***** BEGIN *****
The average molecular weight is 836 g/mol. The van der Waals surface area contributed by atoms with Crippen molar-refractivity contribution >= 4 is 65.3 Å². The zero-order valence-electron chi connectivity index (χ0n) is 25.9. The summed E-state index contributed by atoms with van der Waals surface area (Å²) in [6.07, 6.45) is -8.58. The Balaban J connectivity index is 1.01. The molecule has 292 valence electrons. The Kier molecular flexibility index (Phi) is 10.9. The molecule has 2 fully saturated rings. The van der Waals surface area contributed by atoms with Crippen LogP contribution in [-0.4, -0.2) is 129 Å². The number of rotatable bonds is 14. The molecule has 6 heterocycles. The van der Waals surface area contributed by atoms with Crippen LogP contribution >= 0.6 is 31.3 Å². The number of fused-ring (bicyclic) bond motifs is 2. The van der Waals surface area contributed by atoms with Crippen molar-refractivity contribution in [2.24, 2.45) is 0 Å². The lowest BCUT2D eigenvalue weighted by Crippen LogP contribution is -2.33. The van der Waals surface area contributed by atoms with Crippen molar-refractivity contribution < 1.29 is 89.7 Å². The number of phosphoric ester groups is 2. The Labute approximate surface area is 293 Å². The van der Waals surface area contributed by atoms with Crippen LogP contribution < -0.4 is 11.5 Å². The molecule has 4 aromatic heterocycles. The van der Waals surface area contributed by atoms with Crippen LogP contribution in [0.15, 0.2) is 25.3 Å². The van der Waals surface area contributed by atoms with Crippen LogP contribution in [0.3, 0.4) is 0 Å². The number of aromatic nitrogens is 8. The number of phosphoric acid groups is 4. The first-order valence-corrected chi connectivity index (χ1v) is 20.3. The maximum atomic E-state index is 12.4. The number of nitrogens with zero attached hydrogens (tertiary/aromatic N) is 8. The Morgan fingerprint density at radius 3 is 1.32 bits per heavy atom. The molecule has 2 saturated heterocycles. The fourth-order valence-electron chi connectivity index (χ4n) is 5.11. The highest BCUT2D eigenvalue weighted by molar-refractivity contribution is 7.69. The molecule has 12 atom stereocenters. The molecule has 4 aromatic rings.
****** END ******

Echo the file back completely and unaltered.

The average molecular weight is 836 g/mol. The van der Waals surface area contributed by atoms with Crippen molar-refractivity contribution >= 4 is 65.3 Å². The zero-order valence-electron chi connectivity index (χ0n) is 25.9. The summed E-state index contributed by atoms with van der Waals surface area (Å²) in [6.07, 6.45) is -8.58. The Balaban J connectivity index is 1.01. The molecule has 292 valence electrons. The Kier molecular flexibility index (Phi) is 10.9. The molecule has 2 fully saturated rings. The van der Waals surface area contributed by atoms with Crippen LogP contribution in [-0.4, -0.2) is 129 Å². The number of rotatable bonds is 14. The molecule has 6 heterocycles. The van der Waals surface area contributed by atoms with Crippen LogP contribution >= 0.6 is 31.3 Å². The number of fused-ring (bicyclic) bond motifs is 2. The van der Waals surface area contributed by atoms with Crippen molar-refractivity contribution in [2.24, 2.45) is 0 Å². The lowest BCUT2D eigenvalue weighted by Crippen LogP contribution is -2.33. The van der Waals surface area contributed by atoms with Crippen molar-refractivity contribution < 1.29 is 89.7 Å². The number of phosphoric ester groups is 2. The Labute approximate surface area is 293 Å². The van der Waals surface area contributed by atoms with Crippen LogP contribution < -0.4 is 11.5 Å². The molecule has 4 aromatic heterocycles. The van der Waals surface area contributed by atoms with Crippen LogP contribution in [0.15, 0.2) is 25.3 Å². The van der Waals surface area contributed by atoms with Crippen LogP contribution in [0.3, 0.4) is 0 Å². The number of aromatic nitrogens is 8. The number of phosphoric acid groups is 4. The first-order valence-corrected chi connectivity index (χ1v) is 20.3. The maximum atomic E-state index is 12.4. The number of nitrogens with zero attached hydrogens (tertiary/aromatic N) is 8. The Morgan fingerprint density at radius 3 is 1.32 bits per heavy atom. The molecule has 2 saturated heterocycles. The fourth-order valence-electron chi connectivity index (χ4n) is 5.11. The highest BCUT2D eigenvalue weighted by molar-refractivity contribution is 7.69. The molecule has 12 atom stereocenters. The molecule has 4 aromatic rings.